"Governor Perdue will be a great addition to the board," Secretary Duncan said. "During his two terms as governor, he has maintained and expanded on ambitious initiatives to improve education for children from the cradle to college. We look forward to his contributions to the board."
"NAEP is considered the gold standard in terms of measuring our progress in education across states," Governor Perdue said. "Georgia's math and reading NAEP scores have risen to an all-time high and are now at or near national averages in many categories."
Wikipedia - Since Perdue took office, Georgia briefly moved out of last place in SAT scores; though it returned to last place in 2005, in 2006 Georgia rose to 46th place. The high school class of 2006 recorded the sharpest drop in SAT scores in 31 years. . .
According to a March 5, 2008, proclamation by Governor Perdue, "Among those who served the Confederacy were many African-Americans, both free and slave, who saw action in the Confederate armed forces in many combat roles." According to the Georgia government's website on Confederate History Month, they also participated in the manufacture of products for the war effort, built naval ships, and provided military assistance and relief efforts."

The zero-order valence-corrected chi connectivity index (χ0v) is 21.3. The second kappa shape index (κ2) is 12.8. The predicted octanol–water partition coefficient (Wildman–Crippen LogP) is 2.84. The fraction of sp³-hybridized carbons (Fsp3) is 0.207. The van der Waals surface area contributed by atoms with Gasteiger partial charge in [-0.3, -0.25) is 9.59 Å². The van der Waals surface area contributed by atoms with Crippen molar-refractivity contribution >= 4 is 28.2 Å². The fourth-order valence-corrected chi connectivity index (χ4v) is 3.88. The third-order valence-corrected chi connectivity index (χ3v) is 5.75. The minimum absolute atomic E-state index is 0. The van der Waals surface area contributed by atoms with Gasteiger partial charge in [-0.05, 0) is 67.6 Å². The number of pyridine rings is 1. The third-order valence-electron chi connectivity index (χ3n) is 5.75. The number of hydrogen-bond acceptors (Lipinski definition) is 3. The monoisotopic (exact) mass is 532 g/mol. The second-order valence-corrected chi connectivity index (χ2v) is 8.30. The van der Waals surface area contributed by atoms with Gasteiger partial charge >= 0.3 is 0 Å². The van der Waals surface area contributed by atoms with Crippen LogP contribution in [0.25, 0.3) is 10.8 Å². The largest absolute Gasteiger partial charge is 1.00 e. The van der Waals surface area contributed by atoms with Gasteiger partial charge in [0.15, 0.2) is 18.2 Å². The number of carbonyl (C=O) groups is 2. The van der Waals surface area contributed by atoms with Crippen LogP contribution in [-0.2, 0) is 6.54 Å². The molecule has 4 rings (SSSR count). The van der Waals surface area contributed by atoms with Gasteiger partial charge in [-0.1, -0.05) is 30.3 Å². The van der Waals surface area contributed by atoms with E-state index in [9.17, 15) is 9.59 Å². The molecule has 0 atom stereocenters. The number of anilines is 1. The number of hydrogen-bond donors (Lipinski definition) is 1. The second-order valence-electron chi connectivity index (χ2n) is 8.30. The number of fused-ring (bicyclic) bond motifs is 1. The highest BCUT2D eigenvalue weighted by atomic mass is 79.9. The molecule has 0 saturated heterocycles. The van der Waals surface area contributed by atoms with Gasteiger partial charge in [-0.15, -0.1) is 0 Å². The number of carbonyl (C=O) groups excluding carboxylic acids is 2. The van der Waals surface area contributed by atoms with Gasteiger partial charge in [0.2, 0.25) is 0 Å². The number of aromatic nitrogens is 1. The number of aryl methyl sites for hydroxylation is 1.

In November 2007, while Georgia suffered from one of the worst droughts in several decades, Perdue, along with lawmakers and local ministers, prayed for rain on the steps of the state Capitol. This came shortly after Alabama Governor Bob Riley issued a proclamation declaring a week in July as "Days of Prayer for Rain" to "humbly ask for His blessings and to hold us steady in times of difficulty." The Atlanta Freethought Society opposed the rain prayer saying in a statement, "The governor can pray when he wants to. What he can't do is lead prayers in the name of the people of Georgia."